How often do we listen to a talk, a lesson - a sermon, even - and let it wash over us? Perhaps we begin attentively enough, but drift down a personal byway and never get back - I used to do that during maths lesson, with dire results: it's impossible to latch on to the principles of calculus when you've had a ten-minute mental lapse. Perhaps the speaker is not particularly riveting and we doze off ... doom. Anyway, I'm now wandering. Back we come.
There is nothing more calculated to make me listen to a sermon than the sudden realisation that it's my turn to write it up for the local paper. And it's not always easy, by the time the sermon is over, to recall what was said as distinct from what you personally took from it - for that's the way with a sermon, oftener than not, and I think it's fine. But you can't go writing it up from a personal slant - because then you run the risk of the speaker buttonholing you to tell you you were way off beam and how dare you misrepresent them .... You get my drift.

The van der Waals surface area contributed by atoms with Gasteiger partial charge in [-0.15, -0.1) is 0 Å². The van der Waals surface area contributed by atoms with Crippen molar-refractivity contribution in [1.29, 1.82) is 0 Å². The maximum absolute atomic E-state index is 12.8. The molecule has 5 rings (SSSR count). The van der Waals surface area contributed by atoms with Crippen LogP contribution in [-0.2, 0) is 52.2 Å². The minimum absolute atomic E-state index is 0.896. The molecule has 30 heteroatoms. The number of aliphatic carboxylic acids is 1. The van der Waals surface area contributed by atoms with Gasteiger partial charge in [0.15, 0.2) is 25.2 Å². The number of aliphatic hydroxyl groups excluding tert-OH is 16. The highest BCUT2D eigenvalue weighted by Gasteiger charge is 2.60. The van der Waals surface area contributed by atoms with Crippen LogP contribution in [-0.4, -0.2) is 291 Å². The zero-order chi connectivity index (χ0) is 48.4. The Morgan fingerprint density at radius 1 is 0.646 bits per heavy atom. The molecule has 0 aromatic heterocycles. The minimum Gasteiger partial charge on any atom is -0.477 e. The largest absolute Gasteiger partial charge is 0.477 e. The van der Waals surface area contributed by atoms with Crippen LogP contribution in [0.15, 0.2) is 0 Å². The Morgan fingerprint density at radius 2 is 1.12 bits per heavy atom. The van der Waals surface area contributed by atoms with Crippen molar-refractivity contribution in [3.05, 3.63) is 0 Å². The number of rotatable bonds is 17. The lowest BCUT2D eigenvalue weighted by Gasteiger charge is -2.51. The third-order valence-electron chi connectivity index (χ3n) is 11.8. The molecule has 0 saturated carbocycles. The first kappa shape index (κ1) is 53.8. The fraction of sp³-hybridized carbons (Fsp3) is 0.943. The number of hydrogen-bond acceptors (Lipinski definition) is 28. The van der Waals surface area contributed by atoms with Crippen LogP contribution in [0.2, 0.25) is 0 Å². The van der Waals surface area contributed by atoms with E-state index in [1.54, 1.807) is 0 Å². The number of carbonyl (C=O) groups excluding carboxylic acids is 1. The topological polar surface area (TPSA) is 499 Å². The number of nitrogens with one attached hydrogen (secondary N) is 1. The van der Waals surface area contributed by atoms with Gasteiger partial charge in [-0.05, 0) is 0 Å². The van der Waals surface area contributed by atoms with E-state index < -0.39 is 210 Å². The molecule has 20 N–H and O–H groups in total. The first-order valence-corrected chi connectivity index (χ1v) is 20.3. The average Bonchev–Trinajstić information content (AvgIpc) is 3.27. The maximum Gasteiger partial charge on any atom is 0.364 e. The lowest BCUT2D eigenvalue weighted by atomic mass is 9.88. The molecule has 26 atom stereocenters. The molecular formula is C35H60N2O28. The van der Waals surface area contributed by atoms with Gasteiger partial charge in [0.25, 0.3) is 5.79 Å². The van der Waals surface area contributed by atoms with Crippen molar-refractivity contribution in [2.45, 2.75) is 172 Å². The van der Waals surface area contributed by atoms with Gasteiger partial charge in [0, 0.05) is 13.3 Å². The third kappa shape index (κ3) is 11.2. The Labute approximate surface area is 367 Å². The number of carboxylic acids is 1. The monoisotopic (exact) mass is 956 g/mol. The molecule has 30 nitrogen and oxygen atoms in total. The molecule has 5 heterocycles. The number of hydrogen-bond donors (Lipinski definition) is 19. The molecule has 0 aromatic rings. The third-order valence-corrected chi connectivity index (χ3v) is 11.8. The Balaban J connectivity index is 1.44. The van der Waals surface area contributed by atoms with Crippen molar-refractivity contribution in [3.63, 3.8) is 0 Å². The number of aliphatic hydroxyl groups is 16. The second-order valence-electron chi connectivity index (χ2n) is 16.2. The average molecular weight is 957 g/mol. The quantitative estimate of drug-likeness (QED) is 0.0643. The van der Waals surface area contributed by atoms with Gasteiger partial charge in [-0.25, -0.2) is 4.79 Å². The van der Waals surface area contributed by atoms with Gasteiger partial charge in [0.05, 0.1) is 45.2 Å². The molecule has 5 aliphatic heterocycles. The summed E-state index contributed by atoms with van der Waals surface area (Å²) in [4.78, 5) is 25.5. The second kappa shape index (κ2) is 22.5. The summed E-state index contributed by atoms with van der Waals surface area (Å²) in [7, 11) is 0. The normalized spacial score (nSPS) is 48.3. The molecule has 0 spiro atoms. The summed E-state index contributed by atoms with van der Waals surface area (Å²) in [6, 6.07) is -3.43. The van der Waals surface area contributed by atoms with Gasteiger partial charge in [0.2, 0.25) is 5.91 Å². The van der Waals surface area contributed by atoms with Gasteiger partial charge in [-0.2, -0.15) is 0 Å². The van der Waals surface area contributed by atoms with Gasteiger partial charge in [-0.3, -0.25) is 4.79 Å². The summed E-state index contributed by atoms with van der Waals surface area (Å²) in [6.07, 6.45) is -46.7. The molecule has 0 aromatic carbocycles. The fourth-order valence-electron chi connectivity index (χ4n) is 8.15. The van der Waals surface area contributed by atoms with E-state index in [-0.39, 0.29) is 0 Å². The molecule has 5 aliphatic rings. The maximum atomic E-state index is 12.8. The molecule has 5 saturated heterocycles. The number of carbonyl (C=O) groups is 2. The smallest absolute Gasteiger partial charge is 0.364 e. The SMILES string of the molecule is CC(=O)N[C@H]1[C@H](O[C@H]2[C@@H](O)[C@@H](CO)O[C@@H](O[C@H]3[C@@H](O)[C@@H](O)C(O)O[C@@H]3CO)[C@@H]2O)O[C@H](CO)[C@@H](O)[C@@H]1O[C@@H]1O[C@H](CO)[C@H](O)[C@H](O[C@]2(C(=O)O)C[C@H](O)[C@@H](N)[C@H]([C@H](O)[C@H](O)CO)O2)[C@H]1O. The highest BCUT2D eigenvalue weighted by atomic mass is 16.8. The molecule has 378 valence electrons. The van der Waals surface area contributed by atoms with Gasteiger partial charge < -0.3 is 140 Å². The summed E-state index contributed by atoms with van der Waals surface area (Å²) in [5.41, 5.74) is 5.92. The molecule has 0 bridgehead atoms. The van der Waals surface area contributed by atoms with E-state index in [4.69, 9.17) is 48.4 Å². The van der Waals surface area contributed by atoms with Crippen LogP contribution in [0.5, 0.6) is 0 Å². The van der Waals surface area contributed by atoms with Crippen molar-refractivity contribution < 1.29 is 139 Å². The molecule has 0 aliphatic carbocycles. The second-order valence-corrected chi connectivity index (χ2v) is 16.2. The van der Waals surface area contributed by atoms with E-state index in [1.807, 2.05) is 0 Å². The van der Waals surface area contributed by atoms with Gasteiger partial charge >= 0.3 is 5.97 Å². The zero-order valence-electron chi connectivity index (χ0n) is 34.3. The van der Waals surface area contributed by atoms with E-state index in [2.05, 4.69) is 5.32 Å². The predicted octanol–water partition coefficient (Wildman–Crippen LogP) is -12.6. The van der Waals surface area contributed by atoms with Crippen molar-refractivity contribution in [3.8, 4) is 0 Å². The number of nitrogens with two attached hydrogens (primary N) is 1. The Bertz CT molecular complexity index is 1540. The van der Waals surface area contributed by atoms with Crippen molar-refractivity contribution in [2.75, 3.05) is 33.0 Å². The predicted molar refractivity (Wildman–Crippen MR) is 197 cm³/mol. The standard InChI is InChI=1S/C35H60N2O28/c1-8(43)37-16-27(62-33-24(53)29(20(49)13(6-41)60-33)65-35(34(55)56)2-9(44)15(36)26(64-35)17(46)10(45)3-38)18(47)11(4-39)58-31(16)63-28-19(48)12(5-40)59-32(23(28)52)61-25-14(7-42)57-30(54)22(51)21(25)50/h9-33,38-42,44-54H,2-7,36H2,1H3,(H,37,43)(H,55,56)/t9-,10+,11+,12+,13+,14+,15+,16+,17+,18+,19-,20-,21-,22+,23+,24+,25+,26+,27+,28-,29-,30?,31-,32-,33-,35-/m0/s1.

In any other circs, of course, you'd take notes. It just seems somehow contrary to the spirit of the occasion to take notes from the front pew in a small church and a smaller congregation. And so it remains: an interesting exercise, worthy, almost of Dr Kawashima.